With every client, there is that one moment when they trust me enough to talk about the person that is making their job (and likely the organization or company) miserable. Almost without exception they express that, although they’ve tried, they just can’t find a way to work with this person.
So what do you do if you’re on a board and you just can’t seem to get along with one of your fellow directors?
Of course the easy solution (and one that many hope for) is that either the other person leaves the board, or you move on.
But here’s the reality: you both joined the board because you believed in the organization and thought you had something to offer. So if one of you leaves, the organization potentially loses an important resource. While sometimes this is the only answer, I’ve found that these conflicts can be minimized using a couple of tools.
That person who is driving you nuts is likely different from you either in their personality or in their driving interests.
Talking another person’s language or figuring out what drives them might just be enough to smooth over the bumps and conflict that are frustrating you. However, it is equally important to figure out your own story and what the bigger win is for you.
There have been many books written in the last couple of decades about positive thinking or changing your attitude. And lots of them are extremely helpful. But sometimes it’s not enough to just “decide” to change how you feel about the person that’s driving you nuts. You need a reason, a bigger win, to make that leap.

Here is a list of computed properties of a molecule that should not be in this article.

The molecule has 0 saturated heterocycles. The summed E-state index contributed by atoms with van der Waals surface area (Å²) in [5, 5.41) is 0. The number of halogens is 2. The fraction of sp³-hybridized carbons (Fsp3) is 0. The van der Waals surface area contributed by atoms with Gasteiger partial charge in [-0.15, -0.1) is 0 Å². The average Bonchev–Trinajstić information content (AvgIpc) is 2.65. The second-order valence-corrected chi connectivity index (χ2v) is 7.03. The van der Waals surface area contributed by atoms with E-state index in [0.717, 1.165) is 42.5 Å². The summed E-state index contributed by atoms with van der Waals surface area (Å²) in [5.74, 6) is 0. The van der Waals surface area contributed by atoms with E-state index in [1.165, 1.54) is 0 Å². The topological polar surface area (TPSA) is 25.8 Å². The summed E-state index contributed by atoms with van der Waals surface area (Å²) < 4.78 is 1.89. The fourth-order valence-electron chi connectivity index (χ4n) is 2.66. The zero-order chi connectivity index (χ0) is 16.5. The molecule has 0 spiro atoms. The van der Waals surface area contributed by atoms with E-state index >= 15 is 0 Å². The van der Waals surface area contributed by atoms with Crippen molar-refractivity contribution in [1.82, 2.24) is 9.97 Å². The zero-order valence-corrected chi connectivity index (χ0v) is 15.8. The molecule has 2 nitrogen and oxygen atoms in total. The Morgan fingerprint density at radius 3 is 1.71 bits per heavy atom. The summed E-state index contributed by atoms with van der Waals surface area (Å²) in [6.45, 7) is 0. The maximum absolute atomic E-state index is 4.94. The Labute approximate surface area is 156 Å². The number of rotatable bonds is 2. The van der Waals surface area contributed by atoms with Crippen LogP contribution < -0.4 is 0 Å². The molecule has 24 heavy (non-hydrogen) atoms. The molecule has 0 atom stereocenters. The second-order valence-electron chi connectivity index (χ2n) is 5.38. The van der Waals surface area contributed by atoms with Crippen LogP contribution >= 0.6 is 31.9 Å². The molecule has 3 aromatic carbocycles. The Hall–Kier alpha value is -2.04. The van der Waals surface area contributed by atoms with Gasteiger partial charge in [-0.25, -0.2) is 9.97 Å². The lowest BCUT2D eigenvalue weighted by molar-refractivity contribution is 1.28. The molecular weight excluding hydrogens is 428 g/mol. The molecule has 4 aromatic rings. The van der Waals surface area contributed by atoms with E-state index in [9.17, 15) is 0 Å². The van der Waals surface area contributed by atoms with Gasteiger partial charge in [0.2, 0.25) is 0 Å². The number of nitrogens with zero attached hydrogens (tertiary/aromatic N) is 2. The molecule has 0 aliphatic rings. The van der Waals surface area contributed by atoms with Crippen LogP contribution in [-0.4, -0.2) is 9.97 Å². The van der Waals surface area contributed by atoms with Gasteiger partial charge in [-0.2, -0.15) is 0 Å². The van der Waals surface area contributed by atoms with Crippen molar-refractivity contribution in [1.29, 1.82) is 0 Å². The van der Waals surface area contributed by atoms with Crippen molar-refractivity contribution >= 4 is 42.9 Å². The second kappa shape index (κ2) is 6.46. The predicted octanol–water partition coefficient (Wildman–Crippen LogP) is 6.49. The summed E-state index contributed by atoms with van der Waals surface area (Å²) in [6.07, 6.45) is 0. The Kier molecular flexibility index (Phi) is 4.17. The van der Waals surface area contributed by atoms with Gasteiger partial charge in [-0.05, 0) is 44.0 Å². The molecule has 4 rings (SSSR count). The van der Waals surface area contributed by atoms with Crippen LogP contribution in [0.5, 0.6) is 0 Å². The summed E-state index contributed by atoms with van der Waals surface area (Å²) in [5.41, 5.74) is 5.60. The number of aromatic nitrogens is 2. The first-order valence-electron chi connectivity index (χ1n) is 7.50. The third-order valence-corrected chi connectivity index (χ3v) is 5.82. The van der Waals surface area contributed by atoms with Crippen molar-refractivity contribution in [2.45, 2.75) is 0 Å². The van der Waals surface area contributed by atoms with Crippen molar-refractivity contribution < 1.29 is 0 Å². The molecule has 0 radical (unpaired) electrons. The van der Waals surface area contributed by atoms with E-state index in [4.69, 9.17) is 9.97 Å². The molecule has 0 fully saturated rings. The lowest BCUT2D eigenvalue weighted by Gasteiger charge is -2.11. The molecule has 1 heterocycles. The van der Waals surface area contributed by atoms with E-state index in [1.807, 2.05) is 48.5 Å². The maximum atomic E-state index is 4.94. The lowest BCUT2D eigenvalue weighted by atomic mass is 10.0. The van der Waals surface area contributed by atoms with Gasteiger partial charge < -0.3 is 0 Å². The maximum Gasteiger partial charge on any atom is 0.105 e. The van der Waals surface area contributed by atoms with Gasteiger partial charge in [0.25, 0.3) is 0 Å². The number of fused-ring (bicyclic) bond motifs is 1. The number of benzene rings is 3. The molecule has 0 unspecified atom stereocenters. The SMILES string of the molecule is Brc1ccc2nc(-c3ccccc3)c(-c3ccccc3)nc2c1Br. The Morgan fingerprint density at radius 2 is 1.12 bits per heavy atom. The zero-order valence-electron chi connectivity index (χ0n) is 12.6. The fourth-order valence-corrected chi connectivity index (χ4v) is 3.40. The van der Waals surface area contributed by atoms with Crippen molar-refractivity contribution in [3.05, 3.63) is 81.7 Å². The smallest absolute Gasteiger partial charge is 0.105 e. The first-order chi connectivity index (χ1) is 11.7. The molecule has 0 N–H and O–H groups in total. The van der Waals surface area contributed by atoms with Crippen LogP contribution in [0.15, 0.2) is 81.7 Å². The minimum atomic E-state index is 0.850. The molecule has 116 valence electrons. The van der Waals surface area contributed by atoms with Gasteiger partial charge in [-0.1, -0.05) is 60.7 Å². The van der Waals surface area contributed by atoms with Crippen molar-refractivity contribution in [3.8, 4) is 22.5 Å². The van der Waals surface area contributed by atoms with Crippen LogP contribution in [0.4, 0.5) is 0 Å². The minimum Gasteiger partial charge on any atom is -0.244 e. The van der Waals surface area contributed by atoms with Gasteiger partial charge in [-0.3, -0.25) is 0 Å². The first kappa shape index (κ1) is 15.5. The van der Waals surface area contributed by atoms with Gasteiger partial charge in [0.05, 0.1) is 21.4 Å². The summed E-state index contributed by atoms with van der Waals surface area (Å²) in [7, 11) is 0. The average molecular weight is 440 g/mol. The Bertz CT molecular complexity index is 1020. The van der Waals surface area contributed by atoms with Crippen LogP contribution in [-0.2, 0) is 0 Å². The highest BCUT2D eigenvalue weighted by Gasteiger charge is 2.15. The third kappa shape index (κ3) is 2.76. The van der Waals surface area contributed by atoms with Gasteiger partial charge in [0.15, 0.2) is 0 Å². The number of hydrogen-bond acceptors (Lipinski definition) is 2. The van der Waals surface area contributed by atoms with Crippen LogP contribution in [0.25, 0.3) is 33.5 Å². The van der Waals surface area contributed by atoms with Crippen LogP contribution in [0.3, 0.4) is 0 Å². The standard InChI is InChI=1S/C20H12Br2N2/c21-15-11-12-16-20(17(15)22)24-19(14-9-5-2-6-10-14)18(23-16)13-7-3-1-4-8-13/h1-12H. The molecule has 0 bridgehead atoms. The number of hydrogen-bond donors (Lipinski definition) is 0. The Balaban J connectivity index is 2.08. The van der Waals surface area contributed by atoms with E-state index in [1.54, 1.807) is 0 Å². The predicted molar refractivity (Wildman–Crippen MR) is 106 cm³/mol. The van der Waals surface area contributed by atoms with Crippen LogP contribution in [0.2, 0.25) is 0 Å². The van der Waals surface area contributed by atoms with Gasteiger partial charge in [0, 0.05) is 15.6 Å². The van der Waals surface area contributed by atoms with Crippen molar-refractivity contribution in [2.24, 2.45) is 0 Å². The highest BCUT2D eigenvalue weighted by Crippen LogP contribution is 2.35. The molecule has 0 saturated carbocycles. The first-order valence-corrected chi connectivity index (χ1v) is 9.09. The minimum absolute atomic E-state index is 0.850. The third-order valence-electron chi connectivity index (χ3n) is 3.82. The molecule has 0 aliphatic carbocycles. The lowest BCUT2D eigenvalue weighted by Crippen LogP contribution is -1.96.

As a director, that reason will come from answering the question “Why did you join the board in the first place?”.
We all join boards for different reasons. But here are some of the reasons people tell me they join boards:
“I believe in what the organization is trying to accomplish.”
Whether the board of a for-profit or a non-profit organization, this is a compelling reason to join a board. Sometimes this is easier to pinpoint with a non-profit, as these are often agencies centered around providing services to a population with a certain need. But smaller service boards also attract people who believe in the organization – think about a figure skating club or a strata council. When it comes to for-profit board members, I am often told that they were attracted to the business because there was something innovative about either the product or the business model that they believed was important.
“I want to learn something.”
Sometimes the reason to sit on a board (either paid or volunteer) is because there is something you want to learn or try. It may be something the organization does that you want to understand from the inside. Perhaps there is another board member that you’ve been quietly watching and hoping for an opportunity to work with, perhaps even receive some mentorship from. Boards are an opportunity to try something new or develop a skill that isn’t nurtured in your personal or professional life. Perhaps there’s an opportunity to do more public speaking, chair a meeting, learn to take meaningful minutes, be involved in strategic planning, or learn to conduct a performance review. All of these are fantastic reasons to join a board!
“I have skills I want to share.”